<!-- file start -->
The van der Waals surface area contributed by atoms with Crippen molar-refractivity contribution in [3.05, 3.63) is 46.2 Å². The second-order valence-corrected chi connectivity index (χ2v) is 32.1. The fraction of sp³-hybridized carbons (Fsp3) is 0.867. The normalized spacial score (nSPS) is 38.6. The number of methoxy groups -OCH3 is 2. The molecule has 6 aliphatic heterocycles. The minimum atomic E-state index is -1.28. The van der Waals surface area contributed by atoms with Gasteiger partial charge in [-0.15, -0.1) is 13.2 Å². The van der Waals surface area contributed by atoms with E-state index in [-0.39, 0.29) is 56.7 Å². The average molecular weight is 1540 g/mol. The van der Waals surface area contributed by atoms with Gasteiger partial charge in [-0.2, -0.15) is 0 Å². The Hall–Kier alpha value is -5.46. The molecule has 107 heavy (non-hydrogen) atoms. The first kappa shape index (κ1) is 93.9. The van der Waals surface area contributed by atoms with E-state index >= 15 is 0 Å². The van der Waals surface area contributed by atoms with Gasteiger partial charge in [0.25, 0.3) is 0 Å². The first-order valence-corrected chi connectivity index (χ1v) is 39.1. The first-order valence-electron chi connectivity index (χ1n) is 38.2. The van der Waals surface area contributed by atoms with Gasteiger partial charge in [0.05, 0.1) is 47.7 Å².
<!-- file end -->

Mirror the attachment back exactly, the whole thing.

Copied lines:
The van der Waals surface area contributed by atoms with Crippen molar-refractivity contribution in [3.05, 3.63) is 46.2 Å². The second-order valence-corrected chi connectivity index (χ2v) is 32.1. The fraction of sp³-hybridized carbons (Fsp3) is 0.867. The normalized spacial score (nSPS) is 38.6. The number of methoxy groups -OCH3 is 2. The molecule has 6 aliphatic heterocycles. The minimum atomic E-state index is -1.28. The van der Waals surface area contributed by atoms with Gasteiger partial charge in [-0.15, -0.1) is 13.2 Å². The van der Waals surface area contributed by atoms with E-state index in [-0.39, 0.29) is 56.7 Å². The average molecular weight is 1540 g/mol. The van der Waals surface area contributed by atoms with Gasteiger partial charge in [-0.2, -0.15) is 0 Å². The Hall–Kier alpha value is -5.46. The molecule has 107 heavy (non-hydrogen) atoms. The first kappa shape index (κ1) is 93.9. The van der Waals surface area contributed by atoms with E-state index >= 15 is 0 Å². The van der Waals surface area contributed by atoms with Gasteiger partial charge in [0.25, 0.3) is 0 Å². The first-order valence-corrected chi connectivity index (χ1v) is 39.1. The first-order valence-electron chi connectivity index (χ1n) is 38.2. The van der Waals surface area contributed by atoms with Gasteiger partial charge in [0.05, 0.1) is 47.7 Å².